Nicholls hopeful Kauto can still be Gold Star
TO many, his performance on Saturday had a poignant, unmistakable quality of abdication.
Yesterday, however, connections of Kauto Star were clinging stubbornly to the sceptre, adamant that he could yet restore his dominion at Cheltenham in March.
It is difficult to review events at Kempton without suggesting a lack of deference for either the winner or the beaten favourite. Long Run, after all, has now confirmed himself a legitimate champion in his own right. But it is not just past glories that keep Kauto Star at the top of the agenda today.
There is also the inescapable fact that many of his admirers will feel something between unease and alarm on learning that his owner Clive Smith and trainer Paul Nicholls are determined to persevere with him.
Seeking an unprecedented fifth success in the King George VI Chase, Kauto Star finished 19 lengths third to Long Run, looking rather laboured throughout and lucky to get away with a shuddering blunder at the second last.
His trainer's first instinct was that the horse, contrary to the impression he had formed at home, was now past his prime. Yesterday, however, Nicholls revealed that Kauto Star had bled from the nostrils on his return to Somerset. The likelihood is that he burst a blood vessel during the race.
He has never done so before, but in itself this would by no means imply increasing infirmity at the age of 11. On the contrary, it gives him obvious grounds for exoneration.
Nicholls speculates that it may have happened after the mistake, “which meant he had to dig deep to get home”.
Nicholls was remarkably upbeat as he announced that Kauto Star would be trained for a fifth appearance in the Cheltenham Gold Cup.
“There is no talk of retirement here,” he said. “I have just spoken to Clive. We agreed that yesterday now gives us a bit of challenge with the horse. Hopefully we and, most importantly, the horse will rise to it. He will be prepared for a tilt at a third Gold Cup victory in March — different ground, different track, different day — and we would like to aim him for a third victory at Down Royal in the autumn, too. As long as he is enjoying his racing and running well, then he will continue. He is 11, not 13.
“Yesterday was undoubtedly a big disappointment. He was never travelling or jumping with any real fluency, but it wasn't as if he ran a poor race.
“Without his blunder at the second last, he probably would have been a fair second to a very good horse. But that clearly wasn't his best form. I think he was A1 going into the race, so there are no excuses on that score. So it is up to me and my team here at Ditcheat to get him right for Cheltenham. And we will relish the challenge.”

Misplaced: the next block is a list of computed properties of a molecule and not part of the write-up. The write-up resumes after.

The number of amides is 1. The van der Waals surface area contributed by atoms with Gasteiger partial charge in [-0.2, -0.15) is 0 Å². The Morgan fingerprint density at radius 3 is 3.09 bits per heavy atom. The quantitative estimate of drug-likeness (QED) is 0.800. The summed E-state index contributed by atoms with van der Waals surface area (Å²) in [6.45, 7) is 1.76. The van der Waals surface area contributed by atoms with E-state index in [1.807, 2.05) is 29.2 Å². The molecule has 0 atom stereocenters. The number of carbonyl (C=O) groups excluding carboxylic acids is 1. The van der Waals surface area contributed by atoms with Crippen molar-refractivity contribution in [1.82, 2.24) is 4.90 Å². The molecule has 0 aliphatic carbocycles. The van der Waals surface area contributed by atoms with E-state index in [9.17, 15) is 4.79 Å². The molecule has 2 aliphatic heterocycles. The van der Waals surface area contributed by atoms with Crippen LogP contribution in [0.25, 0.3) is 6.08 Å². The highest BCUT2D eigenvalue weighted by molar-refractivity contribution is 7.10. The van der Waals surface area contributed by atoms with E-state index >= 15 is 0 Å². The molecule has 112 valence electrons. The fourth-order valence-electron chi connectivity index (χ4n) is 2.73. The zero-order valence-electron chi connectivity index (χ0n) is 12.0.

The first thing to say is that Nicholls will never adore another horse the way he does this one. He would not risk even one hair in Kauto Star's tail if he sensed an unconscionable risk to his welfare.
He is palpably aware, moreover, that Kauto Star has become very precious to many others, too. Hence his astonishing patience with what must have seemed an interminable series of interviews immediately after the race.
Make no mistake, he was heartbroken, but he did not betray the faintest hint of self-pity or withdrawal.
His stable is not matching its usual, prolific form just now and it may yet prove that Kauto Star can retrieve his peak.
Many would nonetheless consider it reckless to treat this performance in isolation. The moment he came off the bridle, as far as four fences from home, positive interpretations of his two previous starts suddenly acquired a fanciful air.
Yes, he had produced an efficient display on his return at Down Royal in November, but the bare facts are that he had to be ridden out pretty firmly to beat an unproven stayer by four lengths.
And anyone who briefly feared that he would never get back to his feet after that ghastly fall in the Gold Cup, will now be reviewing his exhibition that day as unnervingly similar to Saturday's.
Nobody would presume to tell Nicholls and Smith what is in the best interests of Kauto Star, but for many the stakes are now becoming uncomfortably high. The bottom line is that the horse was already two years into his racing career when Long Run was foaled.
No judgement will be more clinically detached than that of the bookmakers, and Kauto Star is now out to 12-1 for the Gold Cup, with Imperial Commander 7-2 favourite to retain the trophy, and Long Run 7-1.
Whether the latter will ever prove as effective round Cheltenham remains to be seen.
It may prove that the sweat and toil of his connections has yielded sufficient dividends in his jumping to make Cheltenham less of an issue. That is for his next start.
For now it is proper simply to salute the Corinthian throwback who rides him, Sam Waley-Cohen, and the trainer who also saddled Jimmy Nesbitt’s Riverside Theatre to finish second, as well as four other winners on the card.
The King George had been an incongruous omission on Nicky Henderson's CV, which is one of the most distinguished in jump racing history. He has, moreover, suddenly revived the possibility of a challenge for the trainers' championship, having had 20 winners from his last 47 runners.
Henderson's other winners included Binocular, who bounced back to form in the second big race rescheduled from Boxing Day and is now back down to 5-2 favourite to defend the Champion Hurdle.
At least one champion, then, demonstrably remains in his pomp.
How many really believe, hand on heart, that the same might still be true of Kauto Star?